Acrylic cover, thickness recommendation.

GlenD

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So I have a 90 cm X 45 cm aquarium. I purchased 2 X 45 cm x 4 mm thick acrylic sheets to act as a cover.

These worked fine for about a week and then they started to bow, with LED lighting and no real heat in the area.

I want to replace these with one single sheet, with a central hole for feeding access. What is the recommended thickness for the acrylic covers so sagging/bowing is limited. I don’t really want to go for a glass cover as there is a few odd cutouts that I need to do.
 
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I’ve got a 31cm cube with a 6mm thick PETG cover supported near the four corners and it still has a slight bow in it. You can get 8mm and 10mm thick but it may cut down the light too much? I went for PETG because it’s not brittle and easily broken like Acrylic.
 

dean

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I believe it’s about the type of acrylic you use
There’s two types
Extruded and cast
Extruded is used for almost everything as it’s cheaper to produce but it warps in high humidity
Cast acrylic is used to make aquariums
It’s a lot more expensive even than glass that’s one reason you don’t find many acrylic aquariums on the market unless they are a shape that isn’t possible in glass such as a large sphere

Polycarbonate is also available in clear in different thicknesses
I’ve never used it or know if it’s warps or not
See what your favourite search engine says

Let us know too


Sent from my iPhone using Tapatalk
 
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Clear Polycarbonate is expensive and if you look at it edge on it has a purple tint. I used to use it quite a bit years ago for things that needed to be tough.
 

alto

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Why not just use glass :confused:
(If you follow the ADA cover glass dimensions, then you can use the ADA clips - which are far less visible than the alternate versions I’ve seen)

LED lights can get very hot depending on type, cooling etc
 
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Why not just use glass
I considered the same thing, as it's by far the superior material to use. However, it's got some downsides that made it a non-starter for me.
The shape of the cut-outs I want are quite complex, so it would be quite expensive to have that made. But the main reason is, I would eventually smash it by accident.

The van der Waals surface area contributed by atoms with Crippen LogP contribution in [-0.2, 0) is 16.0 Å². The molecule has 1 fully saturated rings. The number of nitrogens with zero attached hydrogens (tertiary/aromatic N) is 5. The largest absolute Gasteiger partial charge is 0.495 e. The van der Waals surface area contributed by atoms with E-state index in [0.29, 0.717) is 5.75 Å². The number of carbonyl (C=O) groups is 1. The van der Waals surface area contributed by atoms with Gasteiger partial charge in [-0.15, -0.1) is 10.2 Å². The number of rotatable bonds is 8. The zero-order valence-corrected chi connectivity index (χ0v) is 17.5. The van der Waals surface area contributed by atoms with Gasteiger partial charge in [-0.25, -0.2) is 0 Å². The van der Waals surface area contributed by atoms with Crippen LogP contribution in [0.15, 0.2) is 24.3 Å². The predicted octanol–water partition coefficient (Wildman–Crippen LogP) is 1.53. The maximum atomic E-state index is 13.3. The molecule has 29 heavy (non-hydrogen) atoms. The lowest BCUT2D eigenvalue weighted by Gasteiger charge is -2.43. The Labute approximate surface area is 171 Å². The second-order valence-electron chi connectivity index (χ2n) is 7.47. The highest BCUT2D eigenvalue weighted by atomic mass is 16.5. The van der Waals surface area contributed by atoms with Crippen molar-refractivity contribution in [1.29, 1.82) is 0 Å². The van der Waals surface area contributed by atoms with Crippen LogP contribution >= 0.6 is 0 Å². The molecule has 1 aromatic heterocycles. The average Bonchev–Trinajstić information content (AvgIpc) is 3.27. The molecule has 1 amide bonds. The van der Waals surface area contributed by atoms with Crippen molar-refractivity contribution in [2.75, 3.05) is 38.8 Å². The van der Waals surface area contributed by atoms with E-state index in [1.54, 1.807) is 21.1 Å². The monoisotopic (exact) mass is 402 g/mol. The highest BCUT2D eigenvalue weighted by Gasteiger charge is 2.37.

Then there's the option to have sliding glass, but that's never going to look good and I would probably smash that too ;)
 

tam

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You could put so braces on or flip the lid over twice a week.
 

zozo

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The problem with acrylic is it becomes pliable at rather low temps at 80°C and it can be pressed into a mould.

That is also the issue with extruded acrylic, it is pressed into a mould and therefore contains a lot of tension after its cured. Then if it's without bracing and exposed to fluctuating temperatures it will release this tension and warp into different directions.

Casted acrylic has less tension because it's manufactured/cast at a higher temp instead.
But still exposed to gravity and fluctuating temps 25°C + it will not warp but sag if not braced properly.

Casted acrylic is more expensive than glass and as said still needs to be braced.
 

GlenD

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I believe it’s about the type of acrylic you use
There’s two types
Extruded and cast
Extruded is used for almost everything as it’s cheaper to produce but it warps in high humidity
Cast acrylic is used to make aquariums
It’s a lot more expensive even than glass that’s one reason you don’t find many acrylic aquariums on the market unless they are a shape that isn’t possible in glass such as a large sphere

Polycarbonate is also available in clear in different thicknesses
I’ve never used it or know if it’s warps or not
See what your favourite search engine says

Let us know too


Sent from my iPhone using Tapatalk
Well I have gone for 8 mm clear cast acrylic. With eight support clips to give support all the way round. We will see.

PS Cost around £48, made to size with a 25mm feeding hole.
 

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